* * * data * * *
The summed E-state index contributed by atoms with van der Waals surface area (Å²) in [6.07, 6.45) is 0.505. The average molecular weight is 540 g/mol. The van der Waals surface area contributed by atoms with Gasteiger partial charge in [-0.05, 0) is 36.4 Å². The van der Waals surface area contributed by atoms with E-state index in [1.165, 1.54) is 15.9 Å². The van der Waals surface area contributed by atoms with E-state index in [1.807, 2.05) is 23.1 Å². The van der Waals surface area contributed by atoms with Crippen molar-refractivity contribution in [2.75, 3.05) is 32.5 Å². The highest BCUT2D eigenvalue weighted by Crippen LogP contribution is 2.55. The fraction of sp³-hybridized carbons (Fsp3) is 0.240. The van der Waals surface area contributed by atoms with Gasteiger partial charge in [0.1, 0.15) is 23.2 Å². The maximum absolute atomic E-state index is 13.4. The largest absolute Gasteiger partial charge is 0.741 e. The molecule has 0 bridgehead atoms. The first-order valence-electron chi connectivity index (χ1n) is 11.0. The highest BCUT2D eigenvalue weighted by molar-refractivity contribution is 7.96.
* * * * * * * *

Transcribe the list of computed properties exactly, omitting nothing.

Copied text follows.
The summed E-state index contributed by atoms with van der Waals surface area (Å²) in [6.07, 6.45) is 0.505. The average molecular weight is 540 g/mol. The van der Waals surface area contributed by atoms with Gasteiger partial charge in [-0.05, 0) is 36.4 Å². The van der Waals surface area contributed by atoms with E-state index in [1.165, 1.54) is 15.9 Å². The van der Waals surface area contributed by atoms with E-state index in [1.807, 2.05) is 23.1 Å². The van der Waals surface area contributed by atoms with Crippen molar-refractivity contribution in [2.75, 3.05) is 32.5 Å². The highest BCUT2D eigenvalue weighted by Crippen LogP contribution is 2.55. The fraction of sp³-hybridized carbons (Fsp3) is 0.240. The van der Waals surface area contributed by atoms with Gasteiger partial charge in [0.1, 0.15) is 23.2 Å². The maximum absolute atomic E-state index is 13.4. The largest absolute Gasteiger partial charge is 0.741 e. The molecule has 0 bridgehead atoms. The first-order valence-electron chi connectivity index (χ1n) is 11.0. The highest BCUT2D eigenvalue weighted by molar-refractivity contribution is 7.96.